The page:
It is clear that across the benchmarks there is a wide range of scalability: filterbank scales exceptionally well. Five benchmarks have 80% or higher efficiency to sixteen cores. Other benchmarks, especially des, have poor scalability. As can be seen from Figure 4.14(c), most of the benchmarks that scale poorly have the main thread running for a large proportion of time. This shows that for these benchmarks the main thread is the bottleneck.
The reason why some benchmarks have especially poor performance is that, although the benchmarks have been optimised using kernel unrolling, they have not benefited from kernel fusion. This is because the str2oss tool described in Section 5.3 supports unrolling but not fusion. This is evidence that a partitioning algorithm like that in Section 3.2 is still beneficial, even with dynamic scheduling.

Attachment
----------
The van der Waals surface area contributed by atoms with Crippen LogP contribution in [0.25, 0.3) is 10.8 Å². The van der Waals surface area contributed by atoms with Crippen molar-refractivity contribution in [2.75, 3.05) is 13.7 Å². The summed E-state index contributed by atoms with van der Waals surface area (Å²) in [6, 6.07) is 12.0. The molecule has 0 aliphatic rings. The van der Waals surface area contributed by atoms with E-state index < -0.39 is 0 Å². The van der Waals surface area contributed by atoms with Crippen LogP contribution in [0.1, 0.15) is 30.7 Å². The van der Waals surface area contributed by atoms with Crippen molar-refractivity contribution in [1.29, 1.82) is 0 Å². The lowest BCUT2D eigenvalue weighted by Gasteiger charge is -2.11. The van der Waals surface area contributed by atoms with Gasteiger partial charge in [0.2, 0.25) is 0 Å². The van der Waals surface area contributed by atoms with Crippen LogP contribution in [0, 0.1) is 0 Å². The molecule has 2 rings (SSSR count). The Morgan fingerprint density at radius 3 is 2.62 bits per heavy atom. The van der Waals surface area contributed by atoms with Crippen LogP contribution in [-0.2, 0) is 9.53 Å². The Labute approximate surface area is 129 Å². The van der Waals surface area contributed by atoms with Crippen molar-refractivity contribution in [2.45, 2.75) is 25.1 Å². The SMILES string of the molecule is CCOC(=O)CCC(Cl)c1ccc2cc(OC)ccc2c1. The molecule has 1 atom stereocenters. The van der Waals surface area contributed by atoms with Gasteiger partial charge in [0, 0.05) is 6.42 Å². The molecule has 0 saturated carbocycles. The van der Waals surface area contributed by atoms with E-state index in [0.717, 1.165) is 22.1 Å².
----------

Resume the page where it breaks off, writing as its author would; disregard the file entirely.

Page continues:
Nevertheless, the wide range of scalability means that the results of this section are applicable both to benchmarks that scale well and benchmarks that scale poorly.
Figure 4.15(a) and (b) show, for each scheduler, the average utilisation and average peak memory use, where the average is taken across all streaming benchmarks. The non-streaming benchmarks were excluded, since they are not supported by wave and apriority. The memory use is the multiple of that required by the sequential version of the benchmark. It includes all data regions used by the benchmark and renamed by the run-time, but it excludes data structures used by the run-time itself; for example to store the PDG.
Three heuristics have consistently poor average performance, between 7% and 10% worse than oldest and the two adaptive policies. These are botlev, crit, and mdesc; all of which suffer due to the overhead of recalculating the bottom level or the number of descendants as the PDG is built.